Tony Hadley, lead singer of Spandau Ballet said Freddie Mercury was his idol and little did he know that Freddie was one of his biggest fans. He had an opportunity to meet Freddie during one of Queen’s concerts in the UK at the Birmingham National Exhibition Center in 1984.

“I was dying to meet the band and they were all so friendly and polite. I was invited to an after party at the bands hotel. I sat right next to Freddie who offered me a piece of advice I’ve never forgotten. I sat there talking to him that night about the on-stage persona, and Freddie said, ‘Never apologize. The audience have come to see you, so it doesn’t matter if you’re a bit off one night. You’ve just got to front the whole thing out.’ I was only 23 or 24 singing in a band that was doing OK. He was rock royalty. He didn’t have to bother with someone like me. But he was so enthusiastic, so keen to input his knowledge and experience. He was the only one who ever did that, and I respected him for it.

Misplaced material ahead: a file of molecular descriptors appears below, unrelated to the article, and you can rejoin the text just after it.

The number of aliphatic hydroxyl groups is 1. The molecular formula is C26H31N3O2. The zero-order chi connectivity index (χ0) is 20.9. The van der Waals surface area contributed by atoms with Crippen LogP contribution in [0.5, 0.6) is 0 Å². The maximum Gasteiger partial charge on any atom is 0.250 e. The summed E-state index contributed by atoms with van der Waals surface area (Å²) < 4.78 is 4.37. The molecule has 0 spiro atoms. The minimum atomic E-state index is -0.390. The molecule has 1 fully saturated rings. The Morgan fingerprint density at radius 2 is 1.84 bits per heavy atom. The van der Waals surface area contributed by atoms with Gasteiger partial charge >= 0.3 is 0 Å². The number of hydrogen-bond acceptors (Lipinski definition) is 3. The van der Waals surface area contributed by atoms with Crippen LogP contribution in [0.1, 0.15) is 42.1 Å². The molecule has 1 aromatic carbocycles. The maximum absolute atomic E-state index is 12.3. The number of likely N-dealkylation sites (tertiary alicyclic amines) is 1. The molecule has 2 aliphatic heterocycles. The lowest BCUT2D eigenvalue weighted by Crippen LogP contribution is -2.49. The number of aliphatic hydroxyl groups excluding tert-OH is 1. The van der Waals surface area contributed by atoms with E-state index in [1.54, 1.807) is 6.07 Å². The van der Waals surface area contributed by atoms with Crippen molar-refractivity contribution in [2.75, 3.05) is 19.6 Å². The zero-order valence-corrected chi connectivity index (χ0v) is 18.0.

Meeting someone who was an idol, someone whom I’d always respected as a musician and a singer was great. Being a singer too, it was a great thrill for me. It was a high point. Freddie was one of the biggest stars. He loved being a star and playing the star. I’ve learned from that. He offered quite a bit of advice to me, good advice.

I knew he was ill and I remember the last time I gave him a hug and he was…he was a lovely, lovely guy. Losing Freddie for me, it was the the end of an era. No one ever likes to see someone as young as Freddie dying. It’s tragic. But when someone you knew and respected and thought of as friend goes … The guy was such a talent and such a caring person. You read about so many shits in this business that when your idol turns out to be such a good egg. I just can’t think. It’s just a complete tragedy.”

The picture is Freddie Mercury and Tony Hadley performing ‘Jailhouse Rock’ at Mt Smart Stadium, 13 April 1985 by Shelley Watson